RFK stadium bill passes House in first step to wooing Washington Commanders back to DC

The House passed a bill on Wednesday that will transfer ownership of the Robert F. Kennedy Stadium land to the District of Columbia to revitalize the area, paving the way for district leaders to draw the Washington Commanders NFL team back to the district.

The D.C. Robert F. Kennedy Memorial Stadium Campus Revitalization Act, co-sponsored by rare duo Rep. James Comer (R-KY) and Del. Eleanor Holmes Norton (D-DC), aims to lease the federally owned RFK land to the district government for 99 years, allowing them to redevelop the land as they choose. It passed the lower chamber, 348-55. Just six Democrats voted no and they were all representatives from Maryland, the Commanders’ current home.

“Today’s passage of the D.C. Robert F. Kennedy Memorial Stadium Campus Revitalization Act represents Congress doing its job to oversee the District,” Comer said in a statement following the vote.

“Absent congressional action, this land would sit unused, and the ongoing maintenance costs and environmental liabilities would remain the full responsibility of the federal government,” the Oversight Committee chairman continued. “This legislation was long overdue, and I look forward to working with the Senate to advance this bill to the President’s desk.”

Rep. Nick Langworthy (R-NY), who spoke in favor of the bill ahead of the vote, said this legislation will aid the local government in turning what “was once a blight on our nation’s capital to a thriving area of commerce and community.”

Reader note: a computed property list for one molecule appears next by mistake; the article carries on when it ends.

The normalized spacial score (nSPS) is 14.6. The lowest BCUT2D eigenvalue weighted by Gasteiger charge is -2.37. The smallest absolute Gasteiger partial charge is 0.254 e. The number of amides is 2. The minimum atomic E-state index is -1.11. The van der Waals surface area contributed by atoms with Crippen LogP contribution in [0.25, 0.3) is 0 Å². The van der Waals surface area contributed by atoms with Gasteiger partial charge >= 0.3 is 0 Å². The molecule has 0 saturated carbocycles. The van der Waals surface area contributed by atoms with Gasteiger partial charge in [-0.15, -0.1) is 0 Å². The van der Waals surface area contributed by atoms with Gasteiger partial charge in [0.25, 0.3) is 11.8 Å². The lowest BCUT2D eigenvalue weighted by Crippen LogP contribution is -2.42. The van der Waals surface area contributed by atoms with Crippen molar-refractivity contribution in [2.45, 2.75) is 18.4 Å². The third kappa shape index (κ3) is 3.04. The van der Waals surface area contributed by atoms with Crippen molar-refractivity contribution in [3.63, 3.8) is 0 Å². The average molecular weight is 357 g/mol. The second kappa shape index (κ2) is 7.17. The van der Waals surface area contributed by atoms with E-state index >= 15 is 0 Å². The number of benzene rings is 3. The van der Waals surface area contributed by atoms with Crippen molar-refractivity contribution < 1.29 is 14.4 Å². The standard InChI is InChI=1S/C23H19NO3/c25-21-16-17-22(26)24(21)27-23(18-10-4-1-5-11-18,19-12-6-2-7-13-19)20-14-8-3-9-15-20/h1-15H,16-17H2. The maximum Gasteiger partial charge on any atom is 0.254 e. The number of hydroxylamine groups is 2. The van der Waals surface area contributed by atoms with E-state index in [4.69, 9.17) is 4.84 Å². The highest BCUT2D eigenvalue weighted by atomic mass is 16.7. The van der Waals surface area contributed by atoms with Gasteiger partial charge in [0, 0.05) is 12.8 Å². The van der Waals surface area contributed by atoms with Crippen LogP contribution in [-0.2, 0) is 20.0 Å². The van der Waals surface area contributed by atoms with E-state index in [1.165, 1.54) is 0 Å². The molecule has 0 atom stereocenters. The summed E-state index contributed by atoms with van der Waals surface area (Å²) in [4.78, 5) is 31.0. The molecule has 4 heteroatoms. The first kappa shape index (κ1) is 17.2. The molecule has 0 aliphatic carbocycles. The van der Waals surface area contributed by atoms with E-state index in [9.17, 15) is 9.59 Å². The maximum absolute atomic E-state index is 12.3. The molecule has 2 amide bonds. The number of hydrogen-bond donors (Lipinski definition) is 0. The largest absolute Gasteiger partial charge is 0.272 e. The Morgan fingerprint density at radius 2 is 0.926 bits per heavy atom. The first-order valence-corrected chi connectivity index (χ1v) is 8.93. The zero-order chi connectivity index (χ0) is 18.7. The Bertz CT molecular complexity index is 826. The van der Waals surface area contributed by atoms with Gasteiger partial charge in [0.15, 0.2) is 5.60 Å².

Comer has pitched the bill as a relief to taxpayers, transferring revitalization authority to the D.C. Council but not allowing federal dollars for any future development of a stadium. Instead, it will give the district the ability to create storefronts, restaurants, and office buildings. 

Passing the bill brings the district one step closer in its efforts to draw the Commanders back for the first time since 1996, when the NFL team moved to FedEx Field in Maryland. Mayor Muriel Bowser has been vocal about relocating the team to the district, while some D.C. Council members and local community members living near the stadium have pushed back against the efforts.

Washington, D.C., is not alone in lobbying the Commanders. While Maryland is pushing to keep the NFL team, Virginia is hoping to add the Commanders to their list of recent wins. The Washington Wizards and Capitals announced plans to leave Washington, D.C., for a new sports arena in the Potomac Yard area. The pending moves would be a blow to Bowser’s image and agenda.

Rep. Glenn Ivey (D-MD) opposed the bill ahead of the vote, as he believes Prince George’s County, where FedEx Field is located, should be able to “compete on a level playing field” to keep the Commanders in the Old Line State. 

“It’s most certainly not a level playing field when one interested jurisdiction receives a free transfer of federal government subsidized land,” Ivey said.

“I’m not opposed to D.C. bidding to be the new home of the Washington Commanders, but its pursuit of the Commanders should be no different than its efforts to compete with Virginia for the Wizards and the Capitals,” Ivey added.

Following the vote, other House Republicans expressed their displeasure with the RFK vote.

“Throughout this process I’ve been trying to ensure that Taxpayers aren’t on the hook for buying a new NFL stadium – especially since the NFL is tax exempt – which I’m pretty sure will happen by the end of this,” Rep. Scott Perry (R-PA) said in a statement to the Washington Examiner.

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Norton, a major proponent of Washington, D.C., statehood, pushed back on those claims, arguing that “whether to build a stadium at the land would be a decision for the elected D.C. government.”  

“This bill is a win-win for the federal and D.C. government,” Norton said on the floor.

The legislation now heads to the Senate.

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